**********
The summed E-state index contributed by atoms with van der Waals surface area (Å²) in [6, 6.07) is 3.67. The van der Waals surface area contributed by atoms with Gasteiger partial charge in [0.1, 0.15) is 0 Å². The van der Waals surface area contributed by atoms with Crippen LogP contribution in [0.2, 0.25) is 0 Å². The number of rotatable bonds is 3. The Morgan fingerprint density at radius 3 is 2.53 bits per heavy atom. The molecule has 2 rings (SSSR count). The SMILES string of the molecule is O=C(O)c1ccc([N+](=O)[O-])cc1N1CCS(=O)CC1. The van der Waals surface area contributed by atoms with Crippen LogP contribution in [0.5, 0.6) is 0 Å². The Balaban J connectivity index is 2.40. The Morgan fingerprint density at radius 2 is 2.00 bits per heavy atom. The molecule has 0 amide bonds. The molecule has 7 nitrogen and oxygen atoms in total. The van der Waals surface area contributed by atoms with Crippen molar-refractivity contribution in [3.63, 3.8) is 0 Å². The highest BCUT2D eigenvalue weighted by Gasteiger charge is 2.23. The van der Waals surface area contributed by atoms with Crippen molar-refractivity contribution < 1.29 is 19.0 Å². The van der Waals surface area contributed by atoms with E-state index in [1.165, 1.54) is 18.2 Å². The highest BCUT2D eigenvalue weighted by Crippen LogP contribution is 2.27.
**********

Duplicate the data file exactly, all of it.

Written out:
The summed E-state index contributed by atoms with van der Waals surface area (Å²) in [6, 6.07) is 3.67. The van der Waals surface area contributed by atoms with Gasteiger partial charge in [0.1, 0.15) is 0 Å². The van der Waals surface area contributed by atoms with Crippen LogP contribution in [0.2, 0.25) is 0 Å². The number of rotatable bonds is 3. The Morgan fingerprint density at radius 3 is 2.53 bits per heavy atom. The molecule has 2 rings (SSSR count). The SMILES string of the molecule is O=C(O)c1ccc([N+](=O)[O-])cc1N1CCS(=O)CC1. The van der Waals surface area contributed by atoms with Crippen LogP contribution in [0.5, 0.6) is 0 Å². The Balaban J connectivity index is 2.40. The Morgan fingerprint density at radius 2 is 2.00 bits per heavy atom. The molecule has 0 amide bonds. The molecule has 7 nitrogen and oxygen atoms in total. The van der Waals surface area contributed by atoms with Crippen molar-refractivity contribution in [3.63, 3.8) is 0 Å². The highest BCUT2D eigenvalue weighted by Gasteiger charge is 2.23. The van der Waals surface area contributed by atoms with Crippen molar-refractivity contribution < 1.29 is 19.0 Å². The van der Waals surface area contributed by atoms with E-state index in [1.165, 1.54) is 18.2 Å². The highest BCUT2D eigenvalue weighted by Crippen LogP contribution is 2.27.